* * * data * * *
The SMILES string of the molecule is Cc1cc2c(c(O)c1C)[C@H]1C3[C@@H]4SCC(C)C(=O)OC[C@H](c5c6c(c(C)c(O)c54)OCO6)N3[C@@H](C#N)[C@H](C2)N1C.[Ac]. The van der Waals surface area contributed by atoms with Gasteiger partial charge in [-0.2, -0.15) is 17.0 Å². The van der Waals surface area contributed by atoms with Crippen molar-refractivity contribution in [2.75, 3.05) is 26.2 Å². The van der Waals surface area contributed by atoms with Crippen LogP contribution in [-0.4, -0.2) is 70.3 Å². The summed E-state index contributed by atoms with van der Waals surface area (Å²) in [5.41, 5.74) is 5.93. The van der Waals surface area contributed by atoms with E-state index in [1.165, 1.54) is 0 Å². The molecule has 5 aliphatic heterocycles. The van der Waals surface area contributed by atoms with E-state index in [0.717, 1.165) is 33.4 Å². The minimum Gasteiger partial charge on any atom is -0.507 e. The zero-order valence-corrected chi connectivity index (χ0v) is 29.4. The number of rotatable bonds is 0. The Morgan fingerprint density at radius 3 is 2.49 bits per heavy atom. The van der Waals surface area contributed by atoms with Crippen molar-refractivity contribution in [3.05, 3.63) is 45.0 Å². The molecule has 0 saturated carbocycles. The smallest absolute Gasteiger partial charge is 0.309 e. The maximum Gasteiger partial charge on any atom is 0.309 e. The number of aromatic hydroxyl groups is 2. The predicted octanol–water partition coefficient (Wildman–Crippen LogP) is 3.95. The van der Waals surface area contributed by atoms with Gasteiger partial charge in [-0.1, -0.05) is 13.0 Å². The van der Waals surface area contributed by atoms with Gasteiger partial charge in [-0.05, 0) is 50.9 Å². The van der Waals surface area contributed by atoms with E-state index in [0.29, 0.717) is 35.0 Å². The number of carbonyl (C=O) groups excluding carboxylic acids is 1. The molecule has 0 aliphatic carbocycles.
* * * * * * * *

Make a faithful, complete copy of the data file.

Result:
The SMILES string of the molecule is Cc1cc2c(c(O)c1C)[C@H]1C3[C@@H]4SCC(C)C(=O)OC[C@H](c5c6c(c(C)c(O)c54)OCO6)N3[C@@H](C#N)[C@H](C2)N1C.[Ac]. The van der Waals surface area contributed by atoms with Gasteiger partial charge in [-0.2, -0.15) is 17.0 Å². The van der Waals surface area contributed by atoms with Crippen molar-refractivity contribution in [2.75, 3.05) is 26.2 Å². The van der Waals surface area contributed by atoms with Crippen LogP contribution in [-0.4, -0.2) is 70.3 Å². The summed E-state index contributed by atoms with van der Waals surface area (Å²) in [5.41, 5.74) is 5.93. The van der Waals surface area contributed by atoms with E-state index in [1.165, 1.54) is 0 Å². The molecule has 5 aliphatic heterocycles. The van der Waals surface area contributed by atoms with E-state index in [0.717, 1.165) is 33.4 Å². The minimum Gasteiger partial charge on any atom is -0.507 e. The zero-order valence-corrected chi connectivity index (χ0v) is 29.4. The number of rotatable bonds is 0. The Morgan fingerprint density at radius 3 is 2.49 bits per heavy atom. The van der Waals surface area contributed by atoms with Crippen molar-refractivity contribution in [3.05, 3.63) is 45.0 Å². The molecule has 0 saturated carbocycles. The smallest absolute Gasteiger partial charge is 0.309 e. The maximum Gasteiger partial charge on any atom is 0.309 e. The number of aromatic hydroxyl groups is 2. The predicted octanol–water partition coefficient (Wildman–Crippen LogP) is 3.95. The van der Waals surface area contributed by atoms with Gasteiger partial charge in [-0.1, -0.05) is 13.0 Å². The van der Waals surface area contributed by atoms with Gasteiger partial charge in [-0.05, 0) is 50.9 Å². The van der Waals surface area contributed by atoms with E-state index in [0.29, 0.717) is 35.0 Å². The number of carbonyl (C=O) groups excluding carboxylic acids is 1. The molecule has 0 aliphatic carbocycles.